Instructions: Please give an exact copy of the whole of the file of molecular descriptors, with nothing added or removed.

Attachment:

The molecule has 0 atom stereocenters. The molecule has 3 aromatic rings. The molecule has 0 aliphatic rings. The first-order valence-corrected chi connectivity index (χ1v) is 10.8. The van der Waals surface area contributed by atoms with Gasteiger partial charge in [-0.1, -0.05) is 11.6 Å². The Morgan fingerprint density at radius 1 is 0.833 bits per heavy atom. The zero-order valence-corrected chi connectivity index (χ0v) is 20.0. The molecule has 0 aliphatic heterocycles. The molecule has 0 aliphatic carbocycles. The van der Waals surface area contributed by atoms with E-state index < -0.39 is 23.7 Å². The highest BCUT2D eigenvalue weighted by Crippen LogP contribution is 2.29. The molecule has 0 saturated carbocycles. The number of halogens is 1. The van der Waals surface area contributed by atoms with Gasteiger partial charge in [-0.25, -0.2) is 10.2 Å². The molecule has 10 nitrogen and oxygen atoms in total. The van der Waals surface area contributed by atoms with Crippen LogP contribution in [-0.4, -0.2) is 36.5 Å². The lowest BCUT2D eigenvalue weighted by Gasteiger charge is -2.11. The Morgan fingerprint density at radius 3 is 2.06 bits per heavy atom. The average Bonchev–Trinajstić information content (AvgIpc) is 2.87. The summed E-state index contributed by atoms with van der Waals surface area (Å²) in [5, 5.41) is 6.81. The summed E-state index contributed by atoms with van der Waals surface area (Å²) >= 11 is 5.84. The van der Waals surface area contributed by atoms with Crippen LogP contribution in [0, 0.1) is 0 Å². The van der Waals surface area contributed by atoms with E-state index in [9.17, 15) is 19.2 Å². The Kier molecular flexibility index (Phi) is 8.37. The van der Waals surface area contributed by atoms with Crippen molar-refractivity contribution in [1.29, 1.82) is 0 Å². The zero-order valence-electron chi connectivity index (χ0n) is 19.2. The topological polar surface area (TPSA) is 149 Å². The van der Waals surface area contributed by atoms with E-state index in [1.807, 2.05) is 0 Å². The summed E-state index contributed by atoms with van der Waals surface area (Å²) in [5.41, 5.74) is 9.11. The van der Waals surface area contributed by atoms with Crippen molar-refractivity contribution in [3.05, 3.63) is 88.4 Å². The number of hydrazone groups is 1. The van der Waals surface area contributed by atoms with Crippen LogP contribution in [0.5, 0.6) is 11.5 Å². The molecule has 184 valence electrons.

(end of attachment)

The molecule has 0 atom stereocenters. The molecule has 3 aromatic rings. The molecule has 0 aliphatic rings. The first-order valence-corrected chi connectivity index (χ1v) is 10.8. The van der Waals surface area contributed by atoms with Gasteiger partial charge in [-0.1, -0.05) is 11.6 Å². The Morgan fingerprint density at radius 1 is 0.833 bits per heavy atom. The zero-order valence-corrected chi connectivity index (χ0v) is 20.0. The molecule has 0 aliphatic heterocycles. The molecule has 0 aliphatic carbocycles. The van der Waals surface area contributed by atoms with E-state index < -0.39 is 23.7 Å². The highest BCUT2D eigenvalue weighted by Crippen LogP contribution is 2.29. The molecule has 0 saturated carbocycles. The number of halogens is 1. The van der Waals surface area contributed by atoms with Gasteiger partial charge in [-0.25, -0.2) is 10.2 Å². The molecule has 10 nitrogen and oxygen atoms in total. The van der Waals surface area contributed by atoms with Crippen LogP contribution in [-0.4, -0.2) is 36.5 Å². The lowest BCUT2D eigenvalue weighted by Gasteiger charge is -2.11. The Morgan fingerprint density at radius 3 is 2.06 bits per heavy atom. The average Bonchev–Trinajstić information content (AvgIpc) is 2.87. The summed E-state index contributed by atoms with van der Waals surface area (Å²) in [5, 5.41) is 6.81. The summed E-state index contributed by atoms with van der Waals surface area (Å²) >= 11 is 5.84. The van der Waals surface area contributed by atoms with Crippen LogP contribution in [0, 0.1) is 0 Å². The van der Waals surface area contributed by atoms with E-state index in [9.17, 15) is 19.2 Å². The Kier molecular flexibility index (Phi) is 8.37. The van der Waals surface area contributed by atoms with Crippen molar-refractivity contribution in [1.29, 1.82) is 0 Å². The zero-order valence-electron chi connectivity index (χ0n) is 19.2. The topological polar surface area (TPSA) is 149 Å². The van der Waals surface area contributed by atoms with E-state index in [1.807, 2.05) is 0 Å². The summed E-state index contributed by atoms with van der Waals surface area (Å²) in [5.41, 5.74) is 9.11. The van der Waals surface area contributed by atoms with Crippen molar-refractivity contribution in [3.05, 3.63) is 88.4 Å². The number of hydrazone groups is 1. The van der Waals surface area contributed by atoms with Crippen LogP contribution in [0.5, 0.6) is 11.5 Å². The molecule has 184 valence electrons.